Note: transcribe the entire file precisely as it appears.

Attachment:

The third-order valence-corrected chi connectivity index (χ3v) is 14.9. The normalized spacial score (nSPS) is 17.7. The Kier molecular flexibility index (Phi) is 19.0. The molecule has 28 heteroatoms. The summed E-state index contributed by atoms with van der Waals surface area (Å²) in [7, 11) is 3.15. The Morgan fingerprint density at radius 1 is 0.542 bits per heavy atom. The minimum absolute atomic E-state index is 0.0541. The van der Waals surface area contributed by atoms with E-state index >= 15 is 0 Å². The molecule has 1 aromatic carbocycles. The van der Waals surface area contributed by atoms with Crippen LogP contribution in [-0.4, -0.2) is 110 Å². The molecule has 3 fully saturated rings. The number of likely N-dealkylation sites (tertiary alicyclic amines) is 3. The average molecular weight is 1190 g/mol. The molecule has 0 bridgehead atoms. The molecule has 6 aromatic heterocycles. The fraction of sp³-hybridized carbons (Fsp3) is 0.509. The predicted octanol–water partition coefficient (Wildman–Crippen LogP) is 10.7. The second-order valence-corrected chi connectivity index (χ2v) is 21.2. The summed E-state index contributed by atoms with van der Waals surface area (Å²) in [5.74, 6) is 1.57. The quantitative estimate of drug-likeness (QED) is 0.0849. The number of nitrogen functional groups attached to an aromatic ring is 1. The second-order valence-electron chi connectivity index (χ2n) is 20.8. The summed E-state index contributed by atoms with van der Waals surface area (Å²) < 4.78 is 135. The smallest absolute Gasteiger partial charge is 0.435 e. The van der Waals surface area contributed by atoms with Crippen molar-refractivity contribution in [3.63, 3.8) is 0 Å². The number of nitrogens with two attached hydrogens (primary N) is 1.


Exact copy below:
The third-order valence-corrected chi connectivity index (χ3v) is 14.9. The normalized spacial score (nSPS) is 17.7. The Kier molecular flexibility index (Phi) is 19.0. The molecule has 28 heteroatoms. The summed E-state index contributed by atoms with van der Waals surface area (Å²) in [7, 11) is 3.15. The Morgan fingerprint density at radius 1 is 0.542 bits per heavy atom. The minimum absolute atomic E-state index is 0.0541. The van der Waals surface area contributed by atoms with E-state index >= 15 is 0 Å². The molecule has 1 aromatic carbocycles. The van der Waals surface area contributed by atoms with Crippen LogP contribution in [-0.4, -0.2) is 110 Å². The molecule has 3 fully saturated rings. The number of likely N-dealkylation sites (tertiary alicyclic amines) is 3. The average molecular weight is 1190 g/mol. The molecule has 0 bridgehead atoms. The molecule has 6 aromatic heterocycles. The fraction of sp³-hybridized carbons (Fsp3) is 0.509. The predicted octanol–water partition coefficient (Wildman–Crippen LogP) is 10.7. The second-order valence-corrected chi connectivity index (χ2v) is 21.2. The summed E-state index contributed by atoms with van der Waals surface area (Å²) in [5.74, 6) is 1.57. The quantitative estimate of drug-likeness (QED) is 0.0849. The number of nitrogen functional groups attached to an aromatic ring is 1. The second-order valence-electron chi connectivity index (χ2n) is 20.8. The summed E-state index contributed by atoms with van der Waals surface area (Å²) < 4.78 is 135. The smallest absolute Gasteiger partial charge is 0.435 e. The van der Waals surface area contributed by atoms with Crippen molar-refractivity contribution in [3.63, 3.8) is 0 Å². The number of nitrogens with two attached hydrogens (primary N) is 1.